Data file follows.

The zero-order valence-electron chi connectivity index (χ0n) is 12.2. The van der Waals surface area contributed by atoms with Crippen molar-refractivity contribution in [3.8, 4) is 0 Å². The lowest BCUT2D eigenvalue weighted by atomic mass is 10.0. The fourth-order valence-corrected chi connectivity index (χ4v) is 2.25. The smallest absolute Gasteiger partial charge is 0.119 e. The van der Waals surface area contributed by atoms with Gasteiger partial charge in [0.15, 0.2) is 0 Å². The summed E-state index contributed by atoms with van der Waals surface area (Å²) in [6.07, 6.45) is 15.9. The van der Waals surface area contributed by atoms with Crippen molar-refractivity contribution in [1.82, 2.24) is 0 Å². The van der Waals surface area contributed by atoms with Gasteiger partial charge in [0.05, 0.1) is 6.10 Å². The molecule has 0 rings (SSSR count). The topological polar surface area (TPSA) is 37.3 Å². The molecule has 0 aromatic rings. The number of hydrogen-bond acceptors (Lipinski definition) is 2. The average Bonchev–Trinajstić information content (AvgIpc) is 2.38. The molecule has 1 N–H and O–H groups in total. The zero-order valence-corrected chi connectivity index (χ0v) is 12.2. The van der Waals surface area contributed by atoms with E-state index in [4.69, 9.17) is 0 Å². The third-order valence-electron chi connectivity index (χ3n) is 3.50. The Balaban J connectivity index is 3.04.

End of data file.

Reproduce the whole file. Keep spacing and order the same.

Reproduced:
The zero-order valence-electron chi connectivity index (χ0n) is 12.2. The van der Waals surface area contributed by atoms with Crippen molar-refractivity contribution in [3.8, 4) is 0 Å². The lowest BCUT2D eigenvalue weighted by atomic mass is 10.0. The fourth-order valence-corrected chi connectivity index (χ4v) is 2.25. The smallest absolute Gasteiger partial charge is 0.119 e. The van der Waals surface area contributed by atoms with Gasteiger partial charge in [0.15, 0.2) is 0 Å². The summed E-state index contributed by atoms with van der Waals surface area (Å²) in [6.07, 6.45) is 15.9. The van der Waals surface area contributed by atoms with Crippen molar-refractivity contribution in [1.82, 2.24) is 0 Å². The van der Waals surface area contributed by atoms with Gasteiger partial charge in [0.05, 0.1) is 6.10 Å². The molecule has 0 rings (SSSR count). The topological polar surface area (TPSA) is 37.3 Å². The molecule has 0 aromatic rings. The number of hydrogen-bond acceptors (Lipinski definition) is 2. The average Bonchev–Trinajstić information content (AvgIpc) is 2.38. The molecule has 1 N–H and O–H groups in total. The zero-order valence-corrected chi connectivity index (χ0v) is 12.2. The van der Waals surface area contributed by atoms with E-state index in [4.69, 9.17) is 0 Å². The third-order valence-electron chi connectivity index (χ3n) is 3.50. The Balaban J connectivity index is 3.04.